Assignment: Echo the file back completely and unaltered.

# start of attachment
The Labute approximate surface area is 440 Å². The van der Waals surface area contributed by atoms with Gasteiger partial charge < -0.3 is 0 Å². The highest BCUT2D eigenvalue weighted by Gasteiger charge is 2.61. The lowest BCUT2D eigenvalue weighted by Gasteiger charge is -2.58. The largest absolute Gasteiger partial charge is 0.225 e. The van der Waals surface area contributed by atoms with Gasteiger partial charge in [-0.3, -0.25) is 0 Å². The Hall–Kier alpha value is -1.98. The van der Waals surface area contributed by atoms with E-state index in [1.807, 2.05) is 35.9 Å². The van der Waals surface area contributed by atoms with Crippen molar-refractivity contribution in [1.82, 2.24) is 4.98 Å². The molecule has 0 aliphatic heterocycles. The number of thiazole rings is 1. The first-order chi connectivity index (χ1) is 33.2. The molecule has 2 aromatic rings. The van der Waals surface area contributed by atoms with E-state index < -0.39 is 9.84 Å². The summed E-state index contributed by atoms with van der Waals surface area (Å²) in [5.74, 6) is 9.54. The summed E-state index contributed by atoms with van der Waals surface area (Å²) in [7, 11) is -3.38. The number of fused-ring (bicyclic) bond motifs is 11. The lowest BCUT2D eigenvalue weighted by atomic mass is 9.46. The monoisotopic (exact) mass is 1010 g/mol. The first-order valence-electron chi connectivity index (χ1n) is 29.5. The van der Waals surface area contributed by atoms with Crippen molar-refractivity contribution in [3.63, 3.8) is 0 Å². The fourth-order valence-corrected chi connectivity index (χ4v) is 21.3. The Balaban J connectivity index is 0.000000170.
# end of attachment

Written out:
The Labute approximate surface area is 440 Å². The van der Waals surface area contributed by atoms with Gasteiger partial charge < -0.3 is 0 Å². The highest BCUT2D eigenvalue weighted by Gasteiger charge is 2.61. The lowest BCUT2D eigenvalue weighted by Gasteiger charge is -2.58. The largest absolute Gasteiger partial charge is 0.225 e. The van der Waals surface area contributed by atoms with Gasteiger partial charge in [-0.3, -0.25) is 0 Å². The Hall–Kier alpha value is -1.98. The van der Waals surface area contributed by atoms with E-state index in [1.807, 2.05) is 35.9 Å². The van der Waals surface area contributed by atoms with Crippen molar-refractivity contribution in [1.82, 2.24) is 4.98 Å². The molecule has 0 aliphatic heterocycles. The number of thiazole rings is 1. The first-order chi connectivity index (χ1) is 33.2. The molecule has 2 aromatic rings. The van der Waals surface area contributed by atoms with E-state index < -0.39 is 9.84 Å². The summed E-state index contributed by atoms with van der Waals surface area (Å²) in [5.74, 6) is 9.54. The summed E-state index contributed by atoms with van der Waals surface area (Å²) in [7, 11) is -3.38. The number of fused-ring (bicyclic) bond motifs is 11. The lowest BCUT2D eigenvalue weighted by atomic mass is 9.46. The monoisotopic (exact) mass is 1010 g/mol. The first-order valence-electron chi connectivity index (χ1n) is 29.5. The van der Waals surface area contributed by atoms with Crippen molar-refractivity contribution in [3.63, 3.8) is 0 Å². The fourth-order valence-corrected chi connectivity index (χ4v) is 21.3. The Balaban J connectivity index is 0.000000170.